GB News: force for good or hate?
The BBC and Sky have dominated the UK’s rolling TV news…
By Robert Taylor on the June 2nd, 2021
Jeremy Clarkson is quite used to being in trouble. In fact he revels in it. But by suggesting that striking public-sector workers should be “executed in front of their families” he went rather too far, even for him, and managed to attract a massive 21,000 complaints to the BBC. That must be some sort of record.
Clearly, however, Clarkson did not intend his comment to be taken seriously. As ever he was playing to an audience, dealing in the currency of outrage and shock, and the audible chortles of The One Show’s production crew indicate a degree of success.
His line of humour appeals to some and disgusts others, rather like that of Frankie Boyle and Ricky Gervais, sailing so close to the wind that the odd capsizing is a mere occupational hazard.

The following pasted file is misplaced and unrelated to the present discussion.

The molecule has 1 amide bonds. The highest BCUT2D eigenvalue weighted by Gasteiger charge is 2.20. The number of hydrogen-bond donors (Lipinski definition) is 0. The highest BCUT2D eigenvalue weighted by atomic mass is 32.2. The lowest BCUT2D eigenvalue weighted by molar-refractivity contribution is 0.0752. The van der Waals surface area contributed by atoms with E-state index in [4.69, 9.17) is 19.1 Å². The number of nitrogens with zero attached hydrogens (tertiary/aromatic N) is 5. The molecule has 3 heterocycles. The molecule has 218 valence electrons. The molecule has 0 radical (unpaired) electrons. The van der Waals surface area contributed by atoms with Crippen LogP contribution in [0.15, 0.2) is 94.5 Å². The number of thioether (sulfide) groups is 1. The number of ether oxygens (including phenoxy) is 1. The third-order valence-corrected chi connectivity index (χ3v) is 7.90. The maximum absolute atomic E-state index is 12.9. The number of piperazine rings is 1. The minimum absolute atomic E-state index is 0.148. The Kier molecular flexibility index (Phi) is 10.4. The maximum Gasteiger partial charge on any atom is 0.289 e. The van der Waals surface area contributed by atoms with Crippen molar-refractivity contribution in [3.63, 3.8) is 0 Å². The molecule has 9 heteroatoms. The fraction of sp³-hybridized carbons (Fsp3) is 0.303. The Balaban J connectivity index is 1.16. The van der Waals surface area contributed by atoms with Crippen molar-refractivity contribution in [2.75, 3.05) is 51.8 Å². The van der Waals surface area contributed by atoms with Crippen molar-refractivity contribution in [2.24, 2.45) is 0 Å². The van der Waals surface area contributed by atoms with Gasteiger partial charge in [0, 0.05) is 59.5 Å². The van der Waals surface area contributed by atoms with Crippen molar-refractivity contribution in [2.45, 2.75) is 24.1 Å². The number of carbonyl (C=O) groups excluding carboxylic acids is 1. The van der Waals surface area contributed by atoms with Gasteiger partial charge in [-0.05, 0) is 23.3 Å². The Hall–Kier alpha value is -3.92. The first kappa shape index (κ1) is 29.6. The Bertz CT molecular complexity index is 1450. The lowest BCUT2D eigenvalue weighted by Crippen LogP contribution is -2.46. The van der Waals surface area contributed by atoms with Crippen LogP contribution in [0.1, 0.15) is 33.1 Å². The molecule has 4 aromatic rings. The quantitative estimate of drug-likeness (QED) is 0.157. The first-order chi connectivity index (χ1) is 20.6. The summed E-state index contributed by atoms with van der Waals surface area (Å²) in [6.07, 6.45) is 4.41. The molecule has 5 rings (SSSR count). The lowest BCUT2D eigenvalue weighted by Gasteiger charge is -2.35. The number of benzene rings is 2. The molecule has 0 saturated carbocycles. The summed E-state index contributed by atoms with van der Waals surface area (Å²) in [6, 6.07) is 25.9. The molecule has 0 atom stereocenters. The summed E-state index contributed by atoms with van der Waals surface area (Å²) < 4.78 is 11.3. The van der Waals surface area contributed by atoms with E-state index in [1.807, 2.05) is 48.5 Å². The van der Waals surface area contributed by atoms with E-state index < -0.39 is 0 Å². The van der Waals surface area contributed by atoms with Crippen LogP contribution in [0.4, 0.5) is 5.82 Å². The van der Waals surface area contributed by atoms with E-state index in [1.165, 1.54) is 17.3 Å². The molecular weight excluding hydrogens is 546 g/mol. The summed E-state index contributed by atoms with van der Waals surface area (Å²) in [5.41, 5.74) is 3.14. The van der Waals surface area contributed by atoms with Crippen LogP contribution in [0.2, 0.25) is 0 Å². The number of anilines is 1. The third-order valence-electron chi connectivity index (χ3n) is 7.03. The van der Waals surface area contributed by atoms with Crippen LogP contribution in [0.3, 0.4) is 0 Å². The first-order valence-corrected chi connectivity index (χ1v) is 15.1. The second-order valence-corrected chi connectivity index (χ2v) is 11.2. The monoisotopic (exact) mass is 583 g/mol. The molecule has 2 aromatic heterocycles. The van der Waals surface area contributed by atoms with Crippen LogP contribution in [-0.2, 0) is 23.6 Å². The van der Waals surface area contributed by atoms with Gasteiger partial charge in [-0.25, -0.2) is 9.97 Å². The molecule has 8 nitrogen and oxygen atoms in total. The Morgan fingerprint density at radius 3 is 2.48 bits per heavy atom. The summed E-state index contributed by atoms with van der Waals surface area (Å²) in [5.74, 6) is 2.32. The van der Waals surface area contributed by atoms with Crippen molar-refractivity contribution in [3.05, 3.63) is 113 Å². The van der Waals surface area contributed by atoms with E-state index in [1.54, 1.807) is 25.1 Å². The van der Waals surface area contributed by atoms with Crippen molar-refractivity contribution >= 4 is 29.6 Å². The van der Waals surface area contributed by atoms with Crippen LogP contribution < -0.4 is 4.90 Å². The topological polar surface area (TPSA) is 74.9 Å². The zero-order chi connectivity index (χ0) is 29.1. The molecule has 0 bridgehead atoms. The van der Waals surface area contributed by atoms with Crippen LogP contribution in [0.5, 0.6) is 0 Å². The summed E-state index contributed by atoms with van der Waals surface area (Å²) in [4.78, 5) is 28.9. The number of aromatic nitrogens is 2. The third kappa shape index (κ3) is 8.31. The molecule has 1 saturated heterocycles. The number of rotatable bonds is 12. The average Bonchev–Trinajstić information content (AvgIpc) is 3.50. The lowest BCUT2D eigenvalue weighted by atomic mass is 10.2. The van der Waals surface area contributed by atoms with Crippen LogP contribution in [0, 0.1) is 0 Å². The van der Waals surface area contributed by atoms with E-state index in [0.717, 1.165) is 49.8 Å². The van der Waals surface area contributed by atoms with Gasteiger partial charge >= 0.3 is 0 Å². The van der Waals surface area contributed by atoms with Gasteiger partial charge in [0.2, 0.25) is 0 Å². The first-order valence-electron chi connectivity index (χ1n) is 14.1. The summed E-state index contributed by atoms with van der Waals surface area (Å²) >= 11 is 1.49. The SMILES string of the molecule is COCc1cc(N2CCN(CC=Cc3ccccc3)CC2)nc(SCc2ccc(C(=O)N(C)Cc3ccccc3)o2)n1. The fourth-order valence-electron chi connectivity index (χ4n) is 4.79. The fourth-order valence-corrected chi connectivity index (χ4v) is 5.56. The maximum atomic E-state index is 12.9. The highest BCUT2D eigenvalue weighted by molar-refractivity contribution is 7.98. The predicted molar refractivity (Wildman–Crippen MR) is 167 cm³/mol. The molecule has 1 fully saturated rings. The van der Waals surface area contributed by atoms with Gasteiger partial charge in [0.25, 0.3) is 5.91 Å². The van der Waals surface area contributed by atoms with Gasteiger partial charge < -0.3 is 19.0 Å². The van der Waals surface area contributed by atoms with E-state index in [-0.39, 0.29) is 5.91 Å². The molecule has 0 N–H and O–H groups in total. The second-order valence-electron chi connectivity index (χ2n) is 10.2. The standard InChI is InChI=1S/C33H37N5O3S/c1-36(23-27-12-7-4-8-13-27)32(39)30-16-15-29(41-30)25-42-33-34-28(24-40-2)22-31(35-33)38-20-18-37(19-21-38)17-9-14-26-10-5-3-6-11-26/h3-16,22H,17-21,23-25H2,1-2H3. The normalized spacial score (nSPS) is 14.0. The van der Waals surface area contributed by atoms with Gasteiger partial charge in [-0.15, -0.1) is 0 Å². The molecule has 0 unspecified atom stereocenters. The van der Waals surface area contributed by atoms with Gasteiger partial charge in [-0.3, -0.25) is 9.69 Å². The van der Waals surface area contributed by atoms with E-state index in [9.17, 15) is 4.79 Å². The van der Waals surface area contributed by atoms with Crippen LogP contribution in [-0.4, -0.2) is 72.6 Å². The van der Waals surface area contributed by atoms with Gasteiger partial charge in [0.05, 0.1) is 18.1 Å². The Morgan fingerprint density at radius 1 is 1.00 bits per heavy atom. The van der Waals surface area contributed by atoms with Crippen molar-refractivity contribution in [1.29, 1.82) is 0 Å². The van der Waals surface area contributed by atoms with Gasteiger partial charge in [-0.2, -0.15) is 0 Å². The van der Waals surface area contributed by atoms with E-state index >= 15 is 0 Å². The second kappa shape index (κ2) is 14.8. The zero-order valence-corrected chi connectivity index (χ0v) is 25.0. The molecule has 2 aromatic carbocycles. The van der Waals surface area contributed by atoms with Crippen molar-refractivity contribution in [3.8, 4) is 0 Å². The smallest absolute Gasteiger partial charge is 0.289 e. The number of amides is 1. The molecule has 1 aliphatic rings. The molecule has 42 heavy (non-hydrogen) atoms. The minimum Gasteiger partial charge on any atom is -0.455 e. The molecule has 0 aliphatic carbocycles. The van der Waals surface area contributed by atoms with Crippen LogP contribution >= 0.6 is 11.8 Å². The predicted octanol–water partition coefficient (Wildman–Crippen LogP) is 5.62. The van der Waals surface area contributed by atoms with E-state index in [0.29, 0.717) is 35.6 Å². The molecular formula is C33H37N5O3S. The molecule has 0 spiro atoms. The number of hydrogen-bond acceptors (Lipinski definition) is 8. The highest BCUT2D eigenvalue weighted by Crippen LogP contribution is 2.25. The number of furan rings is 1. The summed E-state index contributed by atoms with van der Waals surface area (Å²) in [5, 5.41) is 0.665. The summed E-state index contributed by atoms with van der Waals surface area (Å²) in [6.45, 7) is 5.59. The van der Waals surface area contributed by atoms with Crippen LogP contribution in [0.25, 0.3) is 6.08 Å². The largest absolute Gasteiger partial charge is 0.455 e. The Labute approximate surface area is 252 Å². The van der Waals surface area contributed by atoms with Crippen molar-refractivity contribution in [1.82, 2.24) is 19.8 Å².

So what sort of response is appropriate, especially now that Clarkson has issued a half-hearted apology? Unison, Britain’s biggest public-sector union, first called on the BBC to sack him (surely an over-reaction) but then, according to the latest reports, accepted Clarkson’s remorse – which is a much more proportionate, dignified thing to do. The Prime Minister, deftly as ever, said that Clarkson’s remark was “a silly thing to say”.
Obviously, the very best course of action for Unison and others would have been to ignore the whole thing – something that Clarkson would have loathed. But perhaps that’s expecting too much media savvy from an organisation representing 1.3 million workers.
As it is Clarkson has once again riled the liberal left and appears, at the time of writing, to have got off scot-free. Should this trouble us? Life’s too short.
December 5th, 2011